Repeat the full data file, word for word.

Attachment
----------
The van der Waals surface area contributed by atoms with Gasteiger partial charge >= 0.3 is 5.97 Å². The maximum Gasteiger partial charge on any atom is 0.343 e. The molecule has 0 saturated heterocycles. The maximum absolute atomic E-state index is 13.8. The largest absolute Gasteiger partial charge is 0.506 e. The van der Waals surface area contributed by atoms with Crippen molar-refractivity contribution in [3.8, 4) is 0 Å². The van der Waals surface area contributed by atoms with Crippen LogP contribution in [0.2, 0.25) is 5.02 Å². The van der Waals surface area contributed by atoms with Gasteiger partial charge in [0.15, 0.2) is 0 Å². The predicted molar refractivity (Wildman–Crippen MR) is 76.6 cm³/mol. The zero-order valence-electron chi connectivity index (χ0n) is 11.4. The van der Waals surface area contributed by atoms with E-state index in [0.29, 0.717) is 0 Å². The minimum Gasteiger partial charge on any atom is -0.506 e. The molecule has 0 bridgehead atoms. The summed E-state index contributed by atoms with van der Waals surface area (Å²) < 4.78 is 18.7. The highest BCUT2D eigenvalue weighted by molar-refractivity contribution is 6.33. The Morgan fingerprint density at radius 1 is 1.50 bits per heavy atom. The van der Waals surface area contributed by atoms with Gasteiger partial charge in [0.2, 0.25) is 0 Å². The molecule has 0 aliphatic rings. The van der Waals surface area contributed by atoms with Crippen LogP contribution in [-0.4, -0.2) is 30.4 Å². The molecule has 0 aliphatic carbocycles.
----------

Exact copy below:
The van der Waals surface area contributed by atoms with Gasteiger partial charge >= 0.3 is 5.97 Å². The maximum Gasteiger partial charge on any atom is 0.343 e. The molecule has 0 saturated heterocycles. The maximum absolute atomic E-state index is 13.8. The largest absolute Gasteiger partial charge is 0.506 e. The van der Waals surface area contributed by atoms with Crippen molar-refractivity contribution in [3.8, 4) is 0 Å². The van der Waals surface area contributed by atoms with Crippen LogP contribution in [0.2, 0.25) is 5.02 Å². The van der Waals surface area contributed by atoms with Gasteiger partial charge in [0.15, 0.2) is 0 Å². The predicted molar refractivity (Wildman–Crippen MR) is 76.6 cm³/mol. The zero-order valence-electron chi connectivity index (χ0n) is 11.4. The van der Waals surface area contributed by atoms with E-state index in [0.29, 0.717) is 0 Å². The minimum Gasteiger partial charge on any atom is -0.506 e. The molecule has 0 bridgehead atoms. The summed E-state index contributed by atoms with van der Waals surface area (Å²) < 4.78 is 18.7. The highest BCUT2D eigenvalue weighted by molar-refractivity contribution is 6.33. The Morgan fingerprint density at radius 1 is 1.50 bits per heavy atom. The van der Waals surface area contributed by atoms with Gasteiger partial charge in [0.2, 0.25) is 0 Å². The molecule has 0 aliphatic rings. The van der Waals surface area contributed by atoms with Crippen LogP contribution in [-0.4, -0.2) is 30.4 Å². The molecule has 0 aliphatic carbocycles.